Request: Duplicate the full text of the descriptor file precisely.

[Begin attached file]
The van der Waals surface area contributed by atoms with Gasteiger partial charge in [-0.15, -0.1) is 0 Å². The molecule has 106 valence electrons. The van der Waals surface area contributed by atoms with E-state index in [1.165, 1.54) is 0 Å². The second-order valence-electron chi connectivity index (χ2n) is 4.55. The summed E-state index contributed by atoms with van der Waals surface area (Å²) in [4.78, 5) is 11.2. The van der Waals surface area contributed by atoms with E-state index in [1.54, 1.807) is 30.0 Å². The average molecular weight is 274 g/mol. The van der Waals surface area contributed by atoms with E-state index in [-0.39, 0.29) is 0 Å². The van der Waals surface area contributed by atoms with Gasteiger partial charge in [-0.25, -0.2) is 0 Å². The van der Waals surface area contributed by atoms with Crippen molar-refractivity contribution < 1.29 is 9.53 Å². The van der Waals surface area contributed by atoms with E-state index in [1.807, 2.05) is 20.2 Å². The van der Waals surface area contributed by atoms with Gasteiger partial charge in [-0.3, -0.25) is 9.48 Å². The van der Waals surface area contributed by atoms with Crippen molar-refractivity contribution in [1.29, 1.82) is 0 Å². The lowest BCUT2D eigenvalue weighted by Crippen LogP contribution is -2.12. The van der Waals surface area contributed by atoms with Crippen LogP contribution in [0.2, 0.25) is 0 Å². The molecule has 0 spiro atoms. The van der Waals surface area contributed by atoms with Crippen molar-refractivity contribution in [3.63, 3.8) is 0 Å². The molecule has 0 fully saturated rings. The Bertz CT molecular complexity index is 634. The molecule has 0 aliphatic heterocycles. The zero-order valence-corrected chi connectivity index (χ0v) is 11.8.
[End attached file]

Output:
The van der Waals surface area contributed by atoms with Gasteiger partial charge in [-0.15, -0.1) is 0 Å². The molecule has 106 valence electrons. The van der Waals surface area contributed by atoms with E-state index in [1.165, 1.54) is 0 Å². The second-order valence-electron chi connectivity index (χ2n) is 4.55. The summed E-state index contributed by atoms with van der Waals surface area (Å²) in [4.78, 5) is 11.2. The van der Waals surface area contributed by atoms with E-state index in [1.54, 1.807) is 30.0 Å². The average molecular weight is 274 g/mol. The van der Waals surface area contributed by atoms with E-state index in [-0.39, 0.29) is 0 Å². The van der Waals surface area contributed by atoms with Gasteiger partial charge in [-0.25, -0.2) is 0 Å². The van der Waals surface area contributed by atoms with Crippen molar-refractivity contribution < 1.29 is 9.53 Å². The van der Waals surface area contributed by atoms with E-state index in [1.807, 2.05) is 20.2 Å². The van der Waals surface area contributed by atoms with Gasteiger partial charge in [-0.3, -0.25) is 9.48 Å². The van der Waals surface area contributed by atoms with Crippen molar-refractivity contribution in [1.29, 1.82) is 0 Å². The lowest BCUT2D eigenvalue weighted by Crippen LogP contribution is -2.12. The van der Waals surface area contributed by atoms with Crippen LogP contribution in [0.2, 0.25) is 0 Å². The molecule has 0 spiro atoms. The van der Waals surface area contributed by atoms with Crippen molar-refractivity contribution in [3.63, 3.8) is 0 Å². The molecule has 0 fully saturated rings. The Bertz CT molecular complexity index is 634. The molecule has 0 aliphatic heterocycles. The zero-order valence-corrected chi connectivity index (χ0v) is 11.8.